Though literacy and education in Laos have consistently improved since the 1990s, the country still has a long way to go to increase access to and quality of its education. Public education is free in Laos, but it's unlikely that expats will enrol their kids in a local school, given that Lao is the language of teaching.

Vientiane's international schools provide a more appealing option, although at high prices. Expat parents should try to negotiate the inclusion of educational fees into their contracts if they are moving for work.

Public schools in Laos

Since 1996, primary education has been free and compulsory for all children in Laos, following the national curriculum set by the Ministry of Education and Sports. There are four periods of education in Laos: Pre-primary (ages 3–5), Primary (ages 6–10), Lower Secondary (ages 11–14) and Upper Secondary (15–17).

Public education in rural Laos is complicated by poor attendance by both students and teachers who may need to take time off to tend fields.

Private and international schools in Laos

Private schools in Laos are not widespread. Aside from charging school fees and having better amenities and teacher-to-student ratios, private schools are quite similar to public schools in that they have the same curriculum and language of instruction.

The vast majority of expats in Laos enrol their children in international schools. These offer American, Australian, British, French and International Baccalaureate curricula, taught in English or French. Some of these schools may offer Lao as a language, which offers a balance between a learner's home culture and helping their learners to integrate into Lao culture.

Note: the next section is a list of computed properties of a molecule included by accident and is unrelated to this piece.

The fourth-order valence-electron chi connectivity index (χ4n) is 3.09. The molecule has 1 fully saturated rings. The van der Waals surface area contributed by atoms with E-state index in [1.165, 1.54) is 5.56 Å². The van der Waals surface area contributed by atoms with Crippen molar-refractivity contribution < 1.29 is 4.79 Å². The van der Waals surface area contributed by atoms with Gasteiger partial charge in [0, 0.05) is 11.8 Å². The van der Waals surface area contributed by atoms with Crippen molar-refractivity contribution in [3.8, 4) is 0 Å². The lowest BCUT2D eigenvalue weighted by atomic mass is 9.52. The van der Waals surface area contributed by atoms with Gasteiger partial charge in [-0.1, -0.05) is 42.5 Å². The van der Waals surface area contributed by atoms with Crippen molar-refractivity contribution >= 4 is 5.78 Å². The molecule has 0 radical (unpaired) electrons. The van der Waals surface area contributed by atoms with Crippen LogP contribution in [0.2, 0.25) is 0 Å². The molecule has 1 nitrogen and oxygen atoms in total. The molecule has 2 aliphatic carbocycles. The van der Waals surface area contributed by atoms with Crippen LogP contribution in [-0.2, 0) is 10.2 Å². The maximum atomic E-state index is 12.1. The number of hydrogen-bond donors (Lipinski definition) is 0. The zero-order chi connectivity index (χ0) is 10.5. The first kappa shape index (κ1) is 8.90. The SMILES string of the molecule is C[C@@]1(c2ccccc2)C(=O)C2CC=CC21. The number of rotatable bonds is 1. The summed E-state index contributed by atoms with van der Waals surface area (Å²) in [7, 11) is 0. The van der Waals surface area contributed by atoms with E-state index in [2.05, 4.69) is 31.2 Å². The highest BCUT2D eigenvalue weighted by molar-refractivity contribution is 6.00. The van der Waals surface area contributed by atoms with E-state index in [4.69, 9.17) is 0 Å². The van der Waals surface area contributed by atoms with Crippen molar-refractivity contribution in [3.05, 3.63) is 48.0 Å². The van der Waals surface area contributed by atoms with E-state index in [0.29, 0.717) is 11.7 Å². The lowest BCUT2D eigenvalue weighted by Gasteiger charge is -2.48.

Most international schools in Laos are located in Vientiane, though some of them have campuses in Luang Prabang or Pakse.

Special-needs education in Laos

The government of Laos's objective is to include children with disabilities and special educational needs into mainstream schools as much as possible. In practice, however, they are often overlooked, as the education system is already quite strained. NGOs like Caritas Australia and the Lao Disabled Persons' Association run special-needs schools, but these are small and in high demand. Expat parents of children with mild special educational needs may have some luck with international schools, which generally have teaching assistants and accommodations for learners with hearing or visual disabilities.

Tutors in Laos

Tutors are not widely used by locals, but expats may find them helpful. Tutors catering for expats can be found in major cities and online, and Lao language tutors can be very helpful in the move to Laos.